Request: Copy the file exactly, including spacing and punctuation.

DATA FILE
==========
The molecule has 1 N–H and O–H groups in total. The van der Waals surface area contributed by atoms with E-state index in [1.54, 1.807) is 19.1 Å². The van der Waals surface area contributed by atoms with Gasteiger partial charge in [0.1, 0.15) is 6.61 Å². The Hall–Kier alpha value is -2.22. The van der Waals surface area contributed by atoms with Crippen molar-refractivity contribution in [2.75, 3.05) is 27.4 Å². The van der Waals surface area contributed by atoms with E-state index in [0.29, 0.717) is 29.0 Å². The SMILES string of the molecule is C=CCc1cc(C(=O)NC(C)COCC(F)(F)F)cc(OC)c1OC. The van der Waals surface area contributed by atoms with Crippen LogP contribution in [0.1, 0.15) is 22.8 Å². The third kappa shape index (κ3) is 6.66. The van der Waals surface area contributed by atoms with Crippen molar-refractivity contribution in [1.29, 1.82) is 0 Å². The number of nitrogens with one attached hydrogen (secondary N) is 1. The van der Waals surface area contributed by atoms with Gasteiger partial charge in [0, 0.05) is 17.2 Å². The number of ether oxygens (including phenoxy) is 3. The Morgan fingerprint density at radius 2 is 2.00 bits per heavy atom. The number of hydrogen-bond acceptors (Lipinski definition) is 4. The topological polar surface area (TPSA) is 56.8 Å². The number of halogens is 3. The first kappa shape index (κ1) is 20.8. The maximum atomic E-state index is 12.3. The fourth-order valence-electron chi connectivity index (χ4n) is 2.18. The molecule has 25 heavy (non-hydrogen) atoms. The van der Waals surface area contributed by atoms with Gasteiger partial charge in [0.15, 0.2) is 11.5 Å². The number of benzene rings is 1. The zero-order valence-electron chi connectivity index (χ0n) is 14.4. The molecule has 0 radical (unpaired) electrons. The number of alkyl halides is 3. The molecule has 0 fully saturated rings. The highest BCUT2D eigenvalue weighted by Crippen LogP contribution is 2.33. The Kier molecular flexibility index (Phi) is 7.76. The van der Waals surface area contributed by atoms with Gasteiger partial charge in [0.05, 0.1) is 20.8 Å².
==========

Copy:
The molecule has 1 N–H and O–H groups in total. The van der Waals surface area contributed by atoms with E-state index in [1.54, 1.807) is 19.1 Å². The van der Waals surface area contributed by atoms with Gasteiger partial charge in [0.1, 0.15) is 6.61 Å². The Hall–Kier alpha value is -2.22. The van der Waals surface area contributed by atoms with Crippen molar-refractivity contribution in [2.75, 3.05) is 27.4 Å². The van der Waals surface area contributed by atoms with E-state index in [0.29, 0.717) is 29.0 Å². The SMILES string of the molecule is C=CCc1cc(C(=O)NC(C)COCC(F)(F)F)cc(OC)c1OC. The van der Waals surface area contributed by atoms with Crippen LogP contribution in [0.1, 0.15) is 22.8 Å². The third kappa shape index (κ3) is 6.66. The van der Waals surface area contributed by atoms with Crippen molar-refractivity contribution in [1.29, 1.82) is 0 Å². The number of nitrogens with one attached hydrogen (secondary N) is 1. The van der Waals surface area contributed by atoms with Gasteiger partial charge in [0, 0.05) is 17.2 Å². The number of ether oxygens (including phenoxy) is 3. The Morgan fingerprint density at radius 2 is 2.00 bits per heavy atom. The number of hydrogen-bond acceptors (Lipinski definition) is 4. The topological polar surface area (TPSA) is 56.8 Å². The number of halogens is 3. The first kappa shape index (κ1) is 20.8. The maximum atomic E-state index is 12.3. The fourth-order valence-electron chi connectivity index (χ4n) is 2.18. The molecule has 25 heavy (non-hydrogen) atoms. The van der Waals surface area contributed by atoms with Gasteiger partial charge in [0.15, 0.2) is 11.5 Å². The number of benzene rings is 1. The zero-order valence-electron chi connectivity index (χ0n) is 14.4. The molecule has 0 radical (unpaired) electrons. The number of alkyl halides is 3. The molecule has 0 fully saturated rings. The highest BCUT2D eigenvalue weighted by Crippen LogP contribution is 2.33. The Kier molecular flexibility index (Phi) is 7.76. The van der Waals surface area contributed by atoms with Gasteiger partial charge in [0.05, 0.1) is 20.8 Å².